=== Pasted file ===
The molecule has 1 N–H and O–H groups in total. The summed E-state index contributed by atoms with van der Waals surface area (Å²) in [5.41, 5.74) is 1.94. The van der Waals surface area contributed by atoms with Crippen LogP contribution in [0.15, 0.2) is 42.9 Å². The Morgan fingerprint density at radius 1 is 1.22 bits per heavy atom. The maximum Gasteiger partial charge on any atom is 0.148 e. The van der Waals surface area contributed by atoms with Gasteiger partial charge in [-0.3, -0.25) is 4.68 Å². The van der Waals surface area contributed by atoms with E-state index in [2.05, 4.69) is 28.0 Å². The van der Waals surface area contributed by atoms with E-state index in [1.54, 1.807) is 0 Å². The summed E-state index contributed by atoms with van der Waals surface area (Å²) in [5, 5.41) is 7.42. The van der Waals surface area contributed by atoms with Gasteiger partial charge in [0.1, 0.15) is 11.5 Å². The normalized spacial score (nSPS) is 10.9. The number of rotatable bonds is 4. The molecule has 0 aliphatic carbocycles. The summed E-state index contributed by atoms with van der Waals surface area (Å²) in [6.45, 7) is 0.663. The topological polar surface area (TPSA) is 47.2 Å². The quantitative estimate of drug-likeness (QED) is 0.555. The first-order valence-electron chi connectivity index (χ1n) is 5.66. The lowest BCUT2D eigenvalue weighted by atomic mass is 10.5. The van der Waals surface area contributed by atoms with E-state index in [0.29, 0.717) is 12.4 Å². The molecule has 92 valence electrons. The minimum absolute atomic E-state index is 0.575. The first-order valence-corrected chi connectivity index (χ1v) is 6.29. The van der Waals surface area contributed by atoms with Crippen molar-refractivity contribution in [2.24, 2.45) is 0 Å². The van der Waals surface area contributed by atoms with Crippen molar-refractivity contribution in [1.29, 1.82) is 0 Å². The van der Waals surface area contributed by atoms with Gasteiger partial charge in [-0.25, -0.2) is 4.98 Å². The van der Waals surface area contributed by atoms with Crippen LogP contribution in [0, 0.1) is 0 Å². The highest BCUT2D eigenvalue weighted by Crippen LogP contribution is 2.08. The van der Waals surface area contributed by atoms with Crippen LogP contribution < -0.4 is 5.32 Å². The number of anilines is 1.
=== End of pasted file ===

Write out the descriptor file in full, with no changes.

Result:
The molecule has 1 N–H and O–H groups in total. The summed E-state index contributed by atoms with van der Waals surface area (Å²) in [5.41, 5.74) is 1.94. The van der Waals surface area contributed by atoms with Crippen LogP contribution in [0.15, 0.2) is 42.9 Å². The Morgan fingerprint density at radius 1 is 1.22 bits per heavy atom. The maximum Gasteiger partial charge on any atom is 0.148 e. The van der Waals surface area contributed by atoms with Gasteiger partial charge in [-0.3, -0.25) is 4.68 Å². The van der Waals surface area contributed by atoms with E-state index in [2.05, 4.69) is 28.0 Å². The van der Waals surface area contributed by atoms with E-state index in [1.54, 1.807) is 0 Å². The summed E-state index contributed by atoms with van der Waals surface area (Å²) in [5, 5.41) is 7.42. The van der Waals surface area contributed by atoms with Gasteiger partial charge in [0.1, 0.15) is 11.5 Å². The normalized spacial score (nSPS) is 10.9. The number of rotatable bonds is 4. The molecule has 0 aliphatic carbocycles. The summed E-state index contributed by atoms with van der Waals surface area (Å²) in [6.45, 7) is 0.663. The topological polar surface area (TPSA) is 47.2 Å². The quantitative estimate of drug-likeness (QED) is 0.555. The first-order valence-electron chi connectivity index (χ1n) is 5.66. The lowest BCUT2D eigenvalue weighted by atomic mass is 10.5. The van der Waals surface area contributed by atoms with E-state index in [0.29, 0.717) is 12.4 Å². The molecule has 92 valence electrons. The minimum absolute atomic E-state index is 0.575. The first-order valence-corrected chi connectivity index (χ1v) is 6.29. The van der Waals surface area contributed by atoms with Crippen molar-refractivity contribution in [2.24, 2.45) is 0 Å². The van der Waals surface area contributed by atoms with Crippen molar-refractivity contribution in [1.29, 1.82) is 0 Å². The van der Waals surface area contributed by atoms with Gasteiger partial charge in [-0.25, -0.2) is 4.98 Å². The van der Waals surface area contributed by atoms with Crippen LogP contribution in [0, 0.1) is 0 Å². The highest BCUT2D eigenvalue weighted by Crippen LogP contribution is 2.08. The van der Waals surface area contributed by atoms with Crippen LogP contribution < -0.4 is 5.32 Å². The number of anilines is 1.